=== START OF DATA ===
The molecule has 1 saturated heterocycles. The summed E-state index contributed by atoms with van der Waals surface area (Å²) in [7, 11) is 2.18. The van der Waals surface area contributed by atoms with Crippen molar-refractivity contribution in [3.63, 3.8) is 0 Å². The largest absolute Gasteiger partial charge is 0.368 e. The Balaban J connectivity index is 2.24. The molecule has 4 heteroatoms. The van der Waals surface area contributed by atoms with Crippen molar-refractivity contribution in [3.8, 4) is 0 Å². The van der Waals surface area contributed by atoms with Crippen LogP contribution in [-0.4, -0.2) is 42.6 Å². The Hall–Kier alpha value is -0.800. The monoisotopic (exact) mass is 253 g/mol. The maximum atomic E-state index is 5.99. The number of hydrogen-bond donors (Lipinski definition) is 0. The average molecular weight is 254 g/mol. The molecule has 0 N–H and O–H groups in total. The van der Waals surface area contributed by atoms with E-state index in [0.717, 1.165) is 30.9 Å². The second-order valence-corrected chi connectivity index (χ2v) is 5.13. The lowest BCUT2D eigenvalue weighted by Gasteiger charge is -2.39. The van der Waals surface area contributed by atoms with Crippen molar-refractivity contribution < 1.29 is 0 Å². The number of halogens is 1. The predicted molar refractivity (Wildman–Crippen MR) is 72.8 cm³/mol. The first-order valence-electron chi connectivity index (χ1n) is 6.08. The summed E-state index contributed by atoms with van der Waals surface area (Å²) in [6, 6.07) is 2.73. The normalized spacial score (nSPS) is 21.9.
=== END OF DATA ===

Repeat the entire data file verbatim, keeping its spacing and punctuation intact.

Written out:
The molecule has 1 saturated heterocycles. The summed E-state index contributed by atoms with van der Waals surface area (Å²) in [7, 11) is 2.18. The van der Waals surface area contributed by atoms with Crippen molar-refractivity contribution in [3.63, 3.8) is 0 Å². The largest absolute Gasteiger partial charge is 0.368 e. The Balaban J connectivity index is 2.24. The molecule has 4 heteroatoms. The van der Waals surface area contributed by atoms with Crippen molar-refractivity contribution in [3.8, 4) is 0 Å². The van der Waals surface area contributed by atoms with Crippen LogP contribution in [-0.4, -0.2) is 42.6 Å². The Hall–Kier alpha value is -0.800. The monoisotopic (exact) mass is 253 g/mol. The maximum atomic E-state index is 5.99. The number of hydrogen-bond donors (Lipinski definition) is 0. The average molecular weight is 254 g/mol. The molecule has 0 N–H and O–H groups in total. The van der Waals surface area contributed by atoms with E-state index in [0.717, 1.165) is 30.9 Å². The second-order valence-corrected chi connectivity index (χ2v) is 5.13. The lowest BCUT2D eigenvalue weighted by Gasteiger charge is -2.39. The van der Waals surface area contributed by atoms with Crippen molar-refractivity contribution < 1.29 is 0 Å². The number of halogens is 1. The predicted molar refractivity (Wildman–Crippen MR) is 72.8 cm³/mol. The first-order valence-electron chi connectivity index (χ1n) is 6.08. The summed E-state index contributed by atoms with van der Waals surface area (Å²) in [6, 6.07) is 2.73. The normalized spacial score (nSPS) is 21.9.